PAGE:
With these requirements in mind, Melody Liu (my UROP partner) and I first designed a system to track the deformation of a pointed finger tip while experimenting with new ways to package the sensor optics. After dozens of configurations we eventually settled on the pointed finger tip with a camera and mirror with illumination on the sides. This allowed us to view the gel pad from a lower angle thus making the finger thinner than previous versions. Ultimately, we found that because of the mechanical design of the finger tip, only flexion in one dimension (forward and back) was important and we were able to track it with two makers on the inside of the sensor pad. We also experimented with multiple manufacturing processes and coatings to increase durability of the gel pads and settled on protecting the pad with a loose-weave high-friction fabric.
Over the course of this project, I learned a lot about materials, optical flow, and vision techniques. Aside from the technical knowledge I gained, this was my first experience in cross-lab collaboration. It took time to get used to the different communication styles and paradigms in another lab - especially since our areas of expertise were so different. When our team expanded to include Si Yuan Dong from the Adelson group, we were able to make much faster headway on the project because we didn’t have to learn vision techniques from scratch to apply them. If we had approached the collaboration like that initially, we would have learned less but had a more functional product earlier. As always in academic settings and life, it is a balance between learning and producing. In this case, I believe we could have had a vision expert work directly with us earlier while still getting the benefit of learning.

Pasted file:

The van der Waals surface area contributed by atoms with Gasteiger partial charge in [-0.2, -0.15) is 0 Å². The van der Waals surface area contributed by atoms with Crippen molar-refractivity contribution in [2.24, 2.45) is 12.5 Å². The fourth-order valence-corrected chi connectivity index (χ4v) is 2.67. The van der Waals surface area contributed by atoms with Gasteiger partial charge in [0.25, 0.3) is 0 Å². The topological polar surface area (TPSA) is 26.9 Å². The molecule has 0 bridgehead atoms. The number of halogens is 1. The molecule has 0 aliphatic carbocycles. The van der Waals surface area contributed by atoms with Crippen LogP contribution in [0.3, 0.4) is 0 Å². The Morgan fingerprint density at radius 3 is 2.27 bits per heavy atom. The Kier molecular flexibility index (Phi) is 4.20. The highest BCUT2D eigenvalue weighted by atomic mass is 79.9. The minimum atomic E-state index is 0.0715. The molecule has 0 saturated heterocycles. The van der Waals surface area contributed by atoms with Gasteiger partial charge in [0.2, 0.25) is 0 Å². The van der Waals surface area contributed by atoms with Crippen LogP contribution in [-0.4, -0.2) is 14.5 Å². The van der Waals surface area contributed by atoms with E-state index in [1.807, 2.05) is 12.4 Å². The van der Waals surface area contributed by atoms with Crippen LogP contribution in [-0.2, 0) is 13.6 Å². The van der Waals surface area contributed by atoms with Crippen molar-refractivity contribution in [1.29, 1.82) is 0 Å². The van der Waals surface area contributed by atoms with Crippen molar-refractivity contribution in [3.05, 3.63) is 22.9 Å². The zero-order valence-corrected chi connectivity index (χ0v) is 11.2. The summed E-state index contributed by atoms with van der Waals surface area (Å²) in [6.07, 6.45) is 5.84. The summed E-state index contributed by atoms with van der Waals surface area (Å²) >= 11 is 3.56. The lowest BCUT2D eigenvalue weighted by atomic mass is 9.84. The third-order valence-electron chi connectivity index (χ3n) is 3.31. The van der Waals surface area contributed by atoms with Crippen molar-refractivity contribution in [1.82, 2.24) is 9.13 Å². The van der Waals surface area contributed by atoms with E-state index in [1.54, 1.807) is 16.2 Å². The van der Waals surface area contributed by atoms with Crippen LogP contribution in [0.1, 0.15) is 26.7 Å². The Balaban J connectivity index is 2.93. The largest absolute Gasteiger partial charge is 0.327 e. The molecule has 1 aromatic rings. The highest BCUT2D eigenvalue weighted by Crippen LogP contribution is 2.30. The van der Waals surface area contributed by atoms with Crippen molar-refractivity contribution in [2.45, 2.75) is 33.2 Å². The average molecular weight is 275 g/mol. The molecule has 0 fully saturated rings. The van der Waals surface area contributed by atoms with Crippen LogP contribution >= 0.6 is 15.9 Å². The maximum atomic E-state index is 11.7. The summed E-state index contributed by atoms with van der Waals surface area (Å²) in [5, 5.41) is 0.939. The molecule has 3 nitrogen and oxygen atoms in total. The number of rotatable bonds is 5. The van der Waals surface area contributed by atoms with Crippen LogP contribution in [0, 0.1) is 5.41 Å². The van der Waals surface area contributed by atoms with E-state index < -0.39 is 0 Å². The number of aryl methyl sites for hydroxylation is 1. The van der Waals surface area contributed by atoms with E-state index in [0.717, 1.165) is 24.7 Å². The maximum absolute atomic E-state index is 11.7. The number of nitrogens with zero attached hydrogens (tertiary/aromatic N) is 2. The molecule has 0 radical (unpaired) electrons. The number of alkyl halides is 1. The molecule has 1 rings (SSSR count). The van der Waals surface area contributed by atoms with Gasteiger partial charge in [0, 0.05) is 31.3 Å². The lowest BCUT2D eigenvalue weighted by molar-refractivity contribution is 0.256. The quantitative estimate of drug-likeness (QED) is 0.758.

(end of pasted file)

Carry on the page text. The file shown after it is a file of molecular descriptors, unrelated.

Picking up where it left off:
One of our mantras in the Amazon Robotics Challenge 2017 was to increase our use of sensing to facilitate reactive grasping behaviors. We were attracted to the Gelsight sensor developed by Edward Adelson’s group at MIT because of its ability to resolve very small tactile features. Gelsight uses an elastomer pad with specular paint on the outer surface to “see” texture. When illuminated, contacts with the surface create light and dark areas for a camera to detect. However, the sensor was too bulky and fragile for use in our robotic system where the fingers must slide between objects and last at least hundreds of picking operations. We recognized that there were key features, namely 3d reconstruction, that we did not need in the sensor which simplified the optics significantly. On top of that, only one surface could be sensed with the elastomer gel but we wanted the ability to sense deformation of the finger tip to infer contact with the environment even on sides without the sensor gel.